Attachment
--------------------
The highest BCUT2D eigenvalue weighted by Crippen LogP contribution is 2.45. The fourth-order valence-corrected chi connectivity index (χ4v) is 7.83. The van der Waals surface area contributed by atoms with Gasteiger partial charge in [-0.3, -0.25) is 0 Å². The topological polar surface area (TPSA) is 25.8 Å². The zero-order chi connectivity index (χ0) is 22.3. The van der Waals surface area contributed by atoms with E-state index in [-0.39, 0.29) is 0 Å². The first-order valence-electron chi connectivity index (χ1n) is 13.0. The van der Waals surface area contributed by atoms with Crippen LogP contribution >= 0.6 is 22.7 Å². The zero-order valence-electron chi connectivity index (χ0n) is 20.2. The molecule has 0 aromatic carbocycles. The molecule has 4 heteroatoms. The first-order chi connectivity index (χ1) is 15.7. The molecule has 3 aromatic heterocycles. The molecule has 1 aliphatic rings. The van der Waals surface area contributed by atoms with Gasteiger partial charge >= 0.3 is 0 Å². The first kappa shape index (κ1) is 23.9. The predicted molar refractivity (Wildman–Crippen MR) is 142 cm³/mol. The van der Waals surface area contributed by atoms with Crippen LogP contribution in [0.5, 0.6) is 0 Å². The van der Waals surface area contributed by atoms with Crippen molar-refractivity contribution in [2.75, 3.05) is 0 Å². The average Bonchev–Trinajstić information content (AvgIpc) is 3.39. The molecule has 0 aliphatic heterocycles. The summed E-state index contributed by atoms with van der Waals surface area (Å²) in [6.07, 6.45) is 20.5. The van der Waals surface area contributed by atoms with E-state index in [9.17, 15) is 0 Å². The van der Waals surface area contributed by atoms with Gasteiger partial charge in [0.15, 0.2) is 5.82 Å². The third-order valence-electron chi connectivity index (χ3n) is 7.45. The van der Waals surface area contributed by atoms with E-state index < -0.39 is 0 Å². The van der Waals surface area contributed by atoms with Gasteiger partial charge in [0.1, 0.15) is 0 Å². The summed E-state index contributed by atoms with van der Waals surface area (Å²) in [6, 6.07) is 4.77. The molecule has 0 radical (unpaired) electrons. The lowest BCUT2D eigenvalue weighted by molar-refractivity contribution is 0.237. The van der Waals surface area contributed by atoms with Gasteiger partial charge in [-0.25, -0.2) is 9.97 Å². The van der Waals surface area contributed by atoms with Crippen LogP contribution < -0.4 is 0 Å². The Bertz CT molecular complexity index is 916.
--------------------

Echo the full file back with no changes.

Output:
The highest BCUT2D eigenvalue weighted by Crippen LogP contribution is 2.45. The fourth-order valence-corrected chi connectivity index (χ4v) is 7.83. The van der Waals surface area contributed by atoms with Gasteiger partial charge in [-0.3, -0.25) is 0 Å². The topological polar surface area (TPSA) is 25.8 Å². The zero-order chi connectivity index (χ0) is 22.3. The van der Waals surface area contributed by atoms with E-state index in [-0.39, 0.29) is 0 Å². The first-order valence-electron chi connectivity index (χ1n) is 13.0. The van der Waals surface area contributed by atoms with Crippen LogP contribution >= 0.6 is 22.7 Å². The zero-order valence-electron chi connectivity index (χ0n) is 20.2. The molecule has 0 aromatic carbocycles. The molecule has 4 heteroatoms. The first-order chi connectivity index (χ1) is 15.7. The molecule has 3 aromatic heterocycles. The molecule has 1 aliphatic rings. The van der Waals surface area contributed by atoms with Gasteiger partial charge >= 0.3 is 0 Å². The first kappa shape index (κ1) is 23.9. The predicted molar refractivity (Wildman–Crippen MR) is 142 cm³/mol. The van der Waals surface area contributed by atoms with Crippen LogP contribution in [0.5, 0.6) is 0 Å². The van der Waals surface area contributed by atoms with Crippen molar-refractivity contribution in [2.75, 3.05) is 0 Å². The average Bonchev–Trinajstić information content (AvgIpc) is 3.39. The molecule has 0 aliphatic heterocycles. The summed E-state index contributed by atoms with van der Waals surface area (Å²) in [6.07, 6.45) is 20.5. The van der Waals surface area contributed by atoms with E-state index in [9.17, 15) is 0 Å². The van der Waals surface area contributed by atoms with Gasteiger partial charge in [0.15, 0.2) is 5.82 Å². The third-order valence-electron chi connectivity index (χ3n) is 7.45. The van der Waals surface area contributed by atoms with E-state index < -0.39 is 0 Å². The van der Waals surface area contributed by atoms with Gasteiger partial charge in [0.1, 0.15) is 0 Å². The summed E-state index contributed by atoms with van der Waals surface area (Å²) in [6, 6.07) is 4.77. The molecule has 0 radical (unpaired) electrons. The lowest BCUT2D eigenvalue weighted by molar-refractivity contribution is 0.237. The van der Waals surface area contributed by atoms with Gasteiger partial charge in [-0.25, -0.2) is 9.97 Å². The van der Waals surface area contributed by atoms with Crippen LogP contribution < -0.4 is 0 Å². The Bertz CT molecular complexity index is 916.